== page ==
Originally published in Christian Telegraph
Prayer for Ukraine – over the phone between a U.S. Baptist leader and one in the beleaguered country – joined the intercession of Ukrainian believers in various city squares March 25, reports Baptist Press.
Frank Page, president of the Southern Baptist Convention’s Executive Committee, and Vyacheslav Nesteruk, president of the Baptist Union of Ukraine, had “a wonderful conversation between brothers in the Lord,” Roger S Oldham, Executive Committee vice president for convention communications and relations, reported.
“In the conversation, Dr Page expressed his prayer support and his intention to call on all Southern Baptists to pray for our Baptist brothers and sisters in Ukraine as they minister to a nation in crisis,” Oldham noted.
According to reports at the time of posting this article, as many as 80 000 Russian troops may be massed just outside Ukraine, prompting fears among US lawmakers about the prospect of an additional land grab. Both houses of Congress have voted to slap sanctions on Russia and extend loan guarantees to Ukraine.
Oldham reported that Nesteruk specifically asked Southern Baptists to pray:
“1. That there would be no war in Ukraine, but peace,” Oldham said.
“2. That there would be a sense of peace in the hearts of Ukrainian people, rather than a sense of unrest or anxiety.
“3. For the economic situation, as sanctions imposed by Russia have already begun making life difficult in Ukraine.
“4. Most of all, that people would be open to the Gospel and actively seek the Gospel during these troubled times.”
An unidentified Baptist worker in Ukraine who facilitated the phone conversation stated that it is “indeed a special spiritual time” in Ukraine, Oldham related.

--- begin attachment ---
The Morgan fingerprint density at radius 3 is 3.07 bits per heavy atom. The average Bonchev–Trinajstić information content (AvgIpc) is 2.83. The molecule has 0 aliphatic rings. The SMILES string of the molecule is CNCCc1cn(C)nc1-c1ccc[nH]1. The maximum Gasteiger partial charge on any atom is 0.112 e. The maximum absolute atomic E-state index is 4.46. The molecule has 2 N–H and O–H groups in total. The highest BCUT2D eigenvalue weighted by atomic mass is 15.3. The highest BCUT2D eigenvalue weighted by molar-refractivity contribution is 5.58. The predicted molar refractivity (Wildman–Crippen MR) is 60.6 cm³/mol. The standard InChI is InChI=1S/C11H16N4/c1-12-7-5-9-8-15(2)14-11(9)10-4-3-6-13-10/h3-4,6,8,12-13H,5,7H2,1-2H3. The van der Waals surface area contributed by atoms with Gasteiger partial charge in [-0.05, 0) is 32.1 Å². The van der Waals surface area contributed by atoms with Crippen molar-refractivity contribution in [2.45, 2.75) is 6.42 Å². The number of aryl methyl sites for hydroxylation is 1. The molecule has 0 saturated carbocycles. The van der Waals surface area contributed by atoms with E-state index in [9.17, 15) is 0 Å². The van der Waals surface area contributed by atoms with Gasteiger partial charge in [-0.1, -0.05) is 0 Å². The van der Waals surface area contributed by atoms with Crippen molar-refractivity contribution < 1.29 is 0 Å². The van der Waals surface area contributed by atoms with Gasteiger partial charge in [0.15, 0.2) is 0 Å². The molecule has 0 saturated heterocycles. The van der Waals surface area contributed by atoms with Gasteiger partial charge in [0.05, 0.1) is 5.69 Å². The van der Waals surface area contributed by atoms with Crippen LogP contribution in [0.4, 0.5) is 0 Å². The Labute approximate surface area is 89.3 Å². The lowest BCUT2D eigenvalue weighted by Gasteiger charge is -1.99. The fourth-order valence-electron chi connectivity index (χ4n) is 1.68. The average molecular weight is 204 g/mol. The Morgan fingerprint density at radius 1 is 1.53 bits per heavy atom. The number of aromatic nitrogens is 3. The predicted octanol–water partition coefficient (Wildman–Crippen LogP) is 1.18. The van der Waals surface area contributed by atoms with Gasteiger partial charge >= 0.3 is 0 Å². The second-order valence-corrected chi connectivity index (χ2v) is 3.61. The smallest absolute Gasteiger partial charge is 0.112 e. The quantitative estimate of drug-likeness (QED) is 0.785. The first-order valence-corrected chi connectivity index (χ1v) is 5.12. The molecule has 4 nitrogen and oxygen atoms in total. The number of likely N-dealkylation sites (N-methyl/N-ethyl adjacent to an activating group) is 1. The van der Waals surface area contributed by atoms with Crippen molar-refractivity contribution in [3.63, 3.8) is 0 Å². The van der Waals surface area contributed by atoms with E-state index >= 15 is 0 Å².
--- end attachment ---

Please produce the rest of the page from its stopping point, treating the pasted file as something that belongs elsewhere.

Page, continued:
“Almost all of the Ukrainian Baptist churches have been joining in special prayer for the nation,” the worker said. “In fact, many have begun gathering in their city squares, hundreds at a time, for a concentrated time of prayer in their locations. In one location over 100 men had begun gathering for prayer every morning at 7 a.m. in eastern Ukraine and he had heard of the same happening in western Ukraine.”
The Baptist worker also stated that for the first time since the early ’90s when restrictions against evangelism were eased that “people are again very open to a Gospel witness,” Oldham noted.
He wanted Baptists here to know that these are days of spiritual receptivity in the Ukraine and specifically requested, “Pray for our Baptist brothers and sisters as they share the Gospel and minister to hurting people in this time of national crisis,” Oldham added.
Page affirmed the need for the Gospel in our own nation. “I am praying that the people in the United States will also be open to a Gospel witness and that it will not take a crisis of this magnitude to bring us to our realization of our need for the Lord,” he said.
Ukraine has been shaken in recent days by the loss of the Crimean peninsula to Russian control amid the threat of military conflict with Russia. The Crimean peninsula crisis followed weeks of widespread protests in Ukraine’s capital, Kiev, and throughout the former Soviet satellite. The protests began Nov. 21 when former Ukrainian President Viktor Yanukovych backed away from a trade deal with the European Union in favor of accepting financial aid from Russia. The uprising led to Yanukovych’s fall from power in late February and his replacement by Olesksandr Turchynov as interim president. Turchynov also is a Baptist lay preacher.
At the time of Turchynov’s selection, Valery Antonyuk, vice president of the All Ukrainian Union of Evangelical Churches, Baptist, released a statement that noted in part:
“The Bible says that there is, ‘a time to tear and a time to mend, a time to be silent and a time to speak, a time to love and a time to hate, a time for war and a time for peace’ (Ecc. 3:7-8). In accordance with these wise words, we declare today to be a time to mend, and not a time to tear the nation apart; a time to seek peace, and not a time to fan the flames of war; a time to learn to love yesterday’s enemies, and not a time to continue to hate rivals and those who have hurt us.”
Antonyuk’s full statement was reported by Roger S. Oldham, Executive Committee vice president for convention communications and relations, in a Call to Prayer March 7 in Baptist Press.